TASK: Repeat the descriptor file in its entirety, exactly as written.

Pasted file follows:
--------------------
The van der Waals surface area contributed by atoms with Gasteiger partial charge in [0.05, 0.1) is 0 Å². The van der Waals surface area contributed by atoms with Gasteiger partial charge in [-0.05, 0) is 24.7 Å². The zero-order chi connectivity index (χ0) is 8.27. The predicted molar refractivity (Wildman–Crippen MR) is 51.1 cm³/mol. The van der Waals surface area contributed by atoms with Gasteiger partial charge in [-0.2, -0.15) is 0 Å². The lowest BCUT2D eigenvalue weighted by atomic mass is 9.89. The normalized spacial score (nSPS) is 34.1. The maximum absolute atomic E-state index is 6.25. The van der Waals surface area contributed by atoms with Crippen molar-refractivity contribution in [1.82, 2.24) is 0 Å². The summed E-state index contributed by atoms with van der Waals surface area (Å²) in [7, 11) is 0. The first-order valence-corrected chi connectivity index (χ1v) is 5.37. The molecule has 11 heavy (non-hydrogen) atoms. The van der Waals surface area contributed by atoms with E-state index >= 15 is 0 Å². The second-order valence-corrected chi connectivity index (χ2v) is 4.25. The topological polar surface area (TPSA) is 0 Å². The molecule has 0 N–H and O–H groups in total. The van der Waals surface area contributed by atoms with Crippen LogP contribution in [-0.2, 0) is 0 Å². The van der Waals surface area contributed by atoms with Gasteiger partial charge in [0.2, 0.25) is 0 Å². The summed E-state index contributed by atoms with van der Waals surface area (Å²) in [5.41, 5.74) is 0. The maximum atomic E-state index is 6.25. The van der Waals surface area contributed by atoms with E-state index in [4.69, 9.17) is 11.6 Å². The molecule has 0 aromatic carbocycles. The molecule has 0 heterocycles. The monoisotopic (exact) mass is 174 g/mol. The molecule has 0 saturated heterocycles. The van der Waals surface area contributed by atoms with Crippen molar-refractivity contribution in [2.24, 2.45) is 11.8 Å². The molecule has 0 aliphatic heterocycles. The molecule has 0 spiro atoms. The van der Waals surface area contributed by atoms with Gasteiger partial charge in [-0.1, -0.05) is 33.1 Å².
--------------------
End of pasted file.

The van der Waals surface area contributed by atoms with Gasteiger partial charge in [0.05, 0.1) is 0 Å². The van der Waals surface area contributed by atoms with Gasteiger partial charge in [-0.05, 0) is 24.7 Å². The zero-order chi connectivity index (χ0) is 8.27. The predicted molar refractivity (Wildman–Crippen MR) is 51.1 cm³/mol. The van der Waals surface area contributed by atoms with Gasteiger partial charge in [-0.2, -0.15) is 0 Å². The lowest BCUT2D eigenvalue weighted by atomic mass is 9.89. The normalized spacial score (nSPS) is 34.1. The maximum absolute atomic E-state index is 6.25. The van der Waals surface area contributed by atoms with Crippen molar-refractivity contribution in [1.82, 2.24) is 0 Å². The summed E-state index contributed by atoms with van der Waals surface area (Å²) in [7, 11) is 0. The first-order valence-corrected chi connectivity index (χ1v) is 5.37. The molecule has 11 heavy (non-hydrogen) atoms. The van der Waals surface area contributed by atoms with E-state index >= 15 is 0 Å². The second-order valence-corrected chi connectivity index (χ2v) is 4.25. The topological polar surface area (TPSA) is 0 Å². The molecule has 0 N–H and O–H groups in total. The van der Waals surface area contributed by atoms with Crippen LogP contribution in [-0.2, 0) is 0 Å². The van der Waals surface area contributed by atoms with Gasteiger partial charge in [0.2, 0.25) is 0 Å². The summed E-state index contributed by atoms with van der Waals surface area (Å²) in [5.41, 5.74) is 0. The maximum atomic E-state index is 6.25. The van der Waals surface area contributed by atoms with E-state index in [4.69, 9.17) is 11.6 Å². The molecule has 0 aromatic carbocycles. The molecule has 0 heterocycles. The monoisotopic (exact) mass is 174 g/mol. The molecule has 0 saturated heterocycles. The van der Waals surface area contributed by atoms with Crippen molar-refractivity contribution in [2.24, 2.45) is 11.8 Å². The molecule has 0 aliphatic heterocycles. The molecule has 0 spiro atoms. The van der Waals surface area contributed by atoms with Gasteiger partial charge in [-0.1, -0.05) is 33.1 Å².